Last week, Meta-Facebook-Instagram announced a program to combat “misinformation” during the referendum for the Voice to Parliament. This is a bad move, if for no other reason that it will be viewed, probably correctly, as the silencing of voices in order to support the Voice. The ironic anti-message will undoubtedly be clear to Voice sceptics. We had thought to write on this, but figured we’d already written enough on inappropriate Voice spruiking, and on the dangers of half-wit authorities declaring what is or is not misinformation.
M-F-I’s misinformation program is not just a bad move, however, for unintentionally screwing up the Yes guys on the Voice. M-F-I claims that their program is “contributing to democracy”, but there is a solid argument that they’re doing the exact opposite. Which brings us to Matt Taibbi. Again.
We try to avoid recommending paywalled stuff, but the Van Gogh nonsense, and the response, is just so depressing, and Taibbi’s critique is so good, we decided to make an exception. Of course, regular readers will be used to our badgering them to read Taibbi, and the subscription is worth it. But readers can also avoid paying by “trying 7 days for free”, and then cancelling immediately (so you don’t then forget and get billed).
A couple paragraphs are below. Read all of Taibbi’s post, and then scream.
Courtesy of frequent commenter Red Five, a maddening and absolutely hilarious article:
Guessing C For Every Answer Is Now Enough To Pass The New York State Algebra Exam
My student, River, spent more time in the courtroom than the classroom last year. One Friday night in September, a drunk friend called and asked for a ride home from a party. River obliged. That’s a problem when you’re 14 years old. On his excellent adventure with his drunk friend, River drove over the landscaping of several local businesses and ended with his car in the woods caught in a web of maple sugaring lines. Things spiralled from there.Continue reading “RatS 24: Ed Knight – Guessing C on a NY Algebra Test”→
So much crap, so little time. We’re desperately trying to get to the Australian Curriculum. Courtesy of the Evil Mathologre, however, we have about 2000 essays to grade. And, due to “must be done” renovations, The Boss is demanding that the massive Everything in our garage be moved two meters to the left. (We suggested it’d just be easier to move the garage two meters to the right, but The Boss didn’t buy it.) Before all that, however, there are a couple posts that really need to be done, including this one, on CSIRO.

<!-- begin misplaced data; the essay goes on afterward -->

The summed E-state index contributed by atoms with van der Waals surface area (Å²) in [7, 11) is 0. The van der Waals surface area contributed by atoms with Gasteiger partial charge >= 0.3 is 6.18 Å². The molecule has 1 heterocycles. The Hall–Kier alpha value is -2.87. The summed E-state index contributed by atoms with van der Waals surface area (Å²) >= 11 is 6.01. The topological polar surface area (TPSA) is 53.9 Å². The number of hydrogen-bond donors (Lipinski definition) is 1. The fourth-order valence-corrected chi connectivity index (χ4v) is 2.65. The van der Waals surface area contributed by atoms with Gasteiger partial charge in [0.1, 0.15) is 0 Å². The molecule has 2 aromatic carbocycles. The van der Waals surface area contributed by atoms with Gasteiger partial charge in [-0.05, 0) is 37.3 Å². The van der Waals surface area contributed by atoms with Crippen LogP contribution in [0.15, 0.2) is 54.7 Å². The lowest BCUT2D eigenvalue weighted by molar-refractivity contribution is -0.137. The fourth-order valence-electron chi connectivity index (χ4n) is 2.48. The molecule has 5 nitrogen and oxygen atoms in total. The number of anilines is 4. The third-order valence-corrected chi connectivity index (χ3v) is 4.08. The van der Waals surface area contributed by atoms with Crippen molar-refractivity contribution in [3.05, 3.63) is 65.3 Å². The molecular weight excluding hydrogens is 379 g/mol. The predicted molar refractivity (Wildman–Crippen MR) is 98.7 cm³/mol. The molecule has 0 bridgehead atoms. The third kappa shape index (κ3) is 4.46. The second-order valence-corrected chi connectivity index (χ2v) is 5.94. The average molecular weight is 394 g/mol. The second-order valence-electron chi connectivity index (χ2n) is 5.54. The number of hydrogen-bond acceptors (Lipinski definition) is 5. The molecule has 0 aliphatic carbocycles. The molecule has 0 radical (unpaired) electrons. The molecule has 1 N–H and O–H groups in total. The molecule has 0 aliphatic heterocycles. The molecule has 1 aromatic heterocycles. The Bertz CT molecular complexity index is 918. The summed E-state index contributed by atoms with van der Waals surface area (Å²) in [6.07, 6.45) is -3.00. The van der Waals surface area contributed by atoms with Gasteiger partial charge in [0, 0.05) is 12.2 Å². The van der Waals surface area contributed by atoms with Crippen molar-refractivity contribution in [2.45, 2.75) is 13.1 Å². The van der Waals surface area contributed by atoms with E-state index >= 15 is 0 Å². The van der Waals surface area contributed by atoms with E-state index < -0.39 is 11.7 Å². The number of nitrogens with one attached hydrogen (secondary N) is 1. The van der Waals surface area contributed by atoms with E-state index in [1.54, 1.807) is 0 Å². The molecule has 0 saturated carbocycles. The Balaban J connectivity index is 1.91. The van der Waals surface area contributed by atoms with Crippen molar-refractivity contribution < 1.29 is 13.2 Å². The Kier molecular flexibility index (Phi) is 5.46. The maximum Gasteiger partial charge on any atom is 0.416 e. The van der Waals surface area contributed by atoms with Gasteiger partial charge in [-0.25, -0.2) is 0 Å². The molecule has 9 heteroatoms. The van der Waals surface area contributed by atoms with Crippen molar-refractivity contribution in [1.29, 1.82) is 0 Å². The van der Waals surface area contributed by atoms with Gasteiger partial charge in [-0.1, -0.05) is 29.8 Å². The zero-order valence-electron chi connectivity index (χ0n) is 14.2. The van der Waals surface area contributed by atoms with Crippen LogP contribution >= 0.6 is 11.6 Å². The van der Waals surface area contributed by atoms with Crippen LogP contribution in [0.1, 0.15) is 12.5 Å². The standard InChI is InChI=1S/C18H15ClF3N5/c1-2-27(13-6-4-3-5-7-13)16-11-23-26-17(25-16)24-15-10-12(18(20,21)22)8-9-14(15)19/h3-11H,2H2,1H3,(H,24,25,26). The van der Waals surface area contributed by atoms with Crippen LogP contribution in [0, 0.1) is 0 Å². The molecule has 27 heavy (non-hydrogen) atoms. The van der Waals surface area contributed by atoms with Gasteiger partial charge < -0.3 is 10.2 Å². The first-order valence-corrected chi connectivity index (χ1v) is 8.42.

Matt Taibbi has another in his infinite series of posts on powerful and sanctimonious thugs, this one free to the public. This time it’s PayPal doing the thugging, and thieving, and not for the first time, or second time, all the while preening as the defender of Truth, Justice and the American Way. A nice touch is that this time the thugging seems to be in partnership with the Anti-Defamation League. Proving, as if it were needed, that the Old Jews can be just as much assholes as the New Jews.
(29/04/22 Update below) We had thought about posting on this one but, given the paywall, we had decided against. Now we’ve decided for it. With Elon Musk having arranged to buy Twitter, and given our post yesterday on Twitter Fun, it seems worthwhile.
People are going nuts at the prospect of Musk controlling Twitter. They’ve been going nuts since it became clear a couple weeks ago that Musk was eyeing the company. It is appalling. One doesn’t have be a fan of Musk to be disgusted by the manipulative, hypocritical and, most importantly and nauseatingly, censorious twaddle that would-be-respectable journalists are currently spewing.
Following on from Laura Kipnis, we had also never previously heard of Michael Lind. Unlike Kipnis, who seems consistently great, Lind is a mixed bag. He has a superior tone, which doesn’t sit well with some of his less-than-superior judgments; anybody who writes a book titled Vietnam: The Necessary War is on the thinnest of ice. Nonetheless, Lind is smart and thoughtful and, critically, he is willing to write what he thinks, is willing to annoy anybody.
This one is a bit old now, and it’s more an American thing. It’s such a crazy story, however, it is still compelling reading. Aspects of this nonsense also appear to be taking hold in Australia, so one should not be too quick to dismiss it as one-of-those-crazy-American-things.